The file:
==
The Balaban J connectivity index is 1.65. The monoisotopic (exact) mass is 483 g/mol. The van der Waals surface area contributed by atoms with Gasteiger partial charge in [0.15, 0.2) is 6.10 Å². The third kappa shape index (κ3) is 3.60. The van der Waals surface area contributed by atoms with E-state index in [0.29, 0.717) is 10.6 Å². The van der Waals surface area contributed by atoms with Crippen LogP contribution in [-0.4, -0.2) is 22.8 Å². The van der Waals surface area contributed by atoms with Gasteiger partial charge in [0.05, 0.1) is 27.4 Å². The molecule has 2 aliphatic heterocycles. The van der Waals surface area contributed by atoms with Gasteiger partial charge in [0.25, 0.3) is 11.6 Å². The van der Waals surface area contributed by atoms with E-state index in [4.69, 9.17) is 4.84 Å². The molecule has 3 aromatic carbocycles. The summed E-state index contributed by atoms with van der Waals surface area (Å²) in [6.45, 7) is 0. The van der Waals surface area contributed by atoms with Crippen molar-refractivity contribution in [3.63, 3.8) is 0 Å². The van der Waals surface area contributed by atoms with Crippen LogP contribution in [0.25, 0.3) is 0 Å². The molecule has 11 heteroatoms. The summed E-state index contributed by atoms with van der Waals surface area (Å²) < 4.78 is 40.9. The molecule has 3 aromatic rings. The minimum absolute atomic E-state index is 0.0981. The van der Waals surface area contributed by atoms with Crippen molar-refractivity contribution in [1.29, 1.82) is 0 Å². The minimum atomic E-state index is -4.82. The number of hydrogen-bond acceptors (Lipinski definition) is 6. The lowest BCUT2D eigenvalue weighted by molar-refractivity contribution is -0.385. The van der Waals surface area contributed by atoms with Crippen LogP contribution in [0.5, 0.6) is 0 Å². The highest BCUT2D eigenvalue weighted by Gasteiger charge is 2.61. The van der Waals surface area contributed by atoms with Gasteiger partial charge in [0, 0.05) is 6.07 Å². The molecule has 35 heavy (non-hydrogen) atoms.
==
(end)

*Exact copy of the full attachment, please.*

The Balaban J connectivity index is 1.65. The monoisotopic (exact) mass is 483 g/mol. The van der Waals surface area contributed by atoms with Gasteiger partial charge in [0.15, 0.2) is 6.10 Å². The third kappa shape index (κ3) is 3.60. The van der Waals surface area contributed by atoms with E-state index in [0.29, 0.717) is 10.6 Å². The van der Waals surface area contributed by atoms with Crippen LogP contribution in [-0.4, -0.2) is 22.8 Å². The van der Waals surface area contributed by atoms with Gasteiger partial charge in [0.05, 0.1) is 27.4 Å². The molecule has 2 aliphatic heterocycles. The van der Waals surface area contributed by atoms with Gasteiger partial charge in [0.25, 0.3) is 11.6 Å². The van der Waals surface area contributed by atoms with E-state index in [4.69, 9.17) is 4.84 Å². The molecule has 3 aromatic carbocycles. The summed E-state index contributed by atoms with van der Waals surface area (Å²) in [6.45, 7) is 0. The van der Waals surface area contributed by atoms with Crippen molar-refractivity contribution in [3.63, 3.8) is 0 Å². The van der Waals surface area contributed by atoms with Crippen LogP contribution in [0.25, 0.3) is 0 Å². The molecule has 11 heteroatoms. The summed E-state index contributed by atoms with van der Waals surface area (Å²) < 4.78 is 40.9. The molecule has 3 aromatic rings. The minimum absolute atomic E-state index is 0.0981. The van der Waals surface area contributed by atoms with Crippen molar-refractivity contribution in [1.29, 1.82) is 0 Å². The minimum atomic E-state index is -4.82. The number of hydrogen-bond acceptors (Lipinski definition) is 6. The lowest BCUT2D eigenvalue weighted by molar-refractivity contribution is -0.385. The van der Waals surface area contributed by atoms with Crippen LogP contribution in [0.5, 0.6) is 0 Å². The highest BCUT2D eigenvalue weighted by Gasteiger charge is 2.61. The van der Waals surface area contributed by atoms with Gasteiger partial charge in [0, 0.05) is 6.07 Å². The molecule has 35 heavy (non-hydrogen) atoms.